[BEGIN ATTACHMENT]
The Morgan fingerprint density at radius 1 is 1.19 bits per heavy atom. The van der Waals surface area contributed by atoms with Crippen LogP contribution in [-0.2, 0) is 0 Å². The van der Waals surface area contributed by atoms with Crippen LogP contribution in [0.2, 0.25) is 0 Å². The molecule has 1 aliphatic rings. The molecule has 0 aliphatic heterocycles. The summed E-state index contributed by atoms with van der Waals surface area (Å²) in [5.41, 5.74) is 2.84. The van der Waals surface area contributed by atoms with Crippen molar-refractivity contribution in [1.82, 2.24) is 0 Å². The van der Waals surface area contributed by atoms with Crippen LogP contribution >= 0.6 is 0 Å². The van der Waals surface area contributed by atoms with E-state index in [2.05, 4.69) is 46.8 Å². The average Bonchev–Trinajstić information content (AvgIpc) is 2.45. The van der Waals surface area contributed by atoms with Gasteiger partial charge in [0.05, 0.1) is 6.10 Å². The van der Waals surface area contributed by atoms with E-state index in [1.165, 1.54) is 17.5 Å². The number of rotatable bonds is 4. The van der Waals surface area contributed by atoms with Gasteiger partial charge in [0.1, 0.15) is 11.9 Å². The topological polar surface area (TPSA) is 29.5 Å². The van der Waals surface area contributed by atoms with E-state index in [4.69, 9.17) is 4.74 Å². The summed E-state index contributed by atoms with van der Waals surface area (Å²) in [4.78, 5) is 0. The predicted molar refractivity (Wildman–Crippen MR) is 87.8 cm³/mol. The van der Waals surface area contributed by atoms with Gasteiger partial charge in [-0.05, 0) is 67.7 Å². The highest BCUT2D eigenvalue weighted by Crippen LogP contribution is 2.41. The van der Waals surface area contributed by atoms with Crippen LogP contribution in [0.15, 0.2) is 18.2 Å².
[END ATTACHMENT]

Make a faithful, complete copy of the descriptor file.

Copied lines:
The Morgan fingerprint density at radius 1 is 1.19 bits per heavy atom. The van der Waals surface area contributed by atoms with Crippen LogP contribution in [-0.2, 0) is 0 Å². The van der Waals surface area contributed by atoms with Crippen LogP contribution in [0.2, 0.25) is 0 Å². The molecule has 1 aliphatic rings. The molecule has 0 aliphatic heterocycles. The summed E-state index contributed by atoms with van der Waals surface area (Å²) in [5.41, 5.74) is 2.84. The van der Waals surface area contributed by atoms with Crippen molar-refractivity contribution in [1.82, 2.24) is 0 Å². The van der Waals surface area contributed by atoms with Crippen LogP contribution >= 0.6 is 0 Å². The van der Waals surface area contributed by atoms with E-state index in [2.05, 4.69) is 46.8 Å². The average Bonchev–Trinajstić information content (AvgIpc) is 2.45. The van der Waals surface area contributed by atoms with Gasteiger partial charge in [0.05, 0.1) is 6.10 Å². The van der Waals surface area contributed by atoms with E-state index in [1.165, 1.54) is 17.5 Å². The number of rotatable bonds is 4. The van der Waals surface area contributed by atoms with Gasteiger partial charge in [0.1, 0.15) is 11.9 Å². The topological polar surface area (TPSA) is 29.5 Å². The van der Waals surface area contributed by atoms with E-state index in [4.69, 9.17) is 4.74 Å². The summed E-state index contributed by atoms with van der Waals surface area (Å²) in [4.78, 5) is 0. The predicted molar refractivity (Wildman–Crippen MR) is 87.8 cm³/mol. The van der Waals surface area contributed by atoms with Gasteiger partial charge in [-0.05, 0) is 67.7 Å². The highest BCUT2D eigenvalue weighted by Crippen LogP contribution is 2.41. The van der Waals surface area contributed by atoms with Crippen LogP contribution in [0.15, 0.2) is 18.2 Å².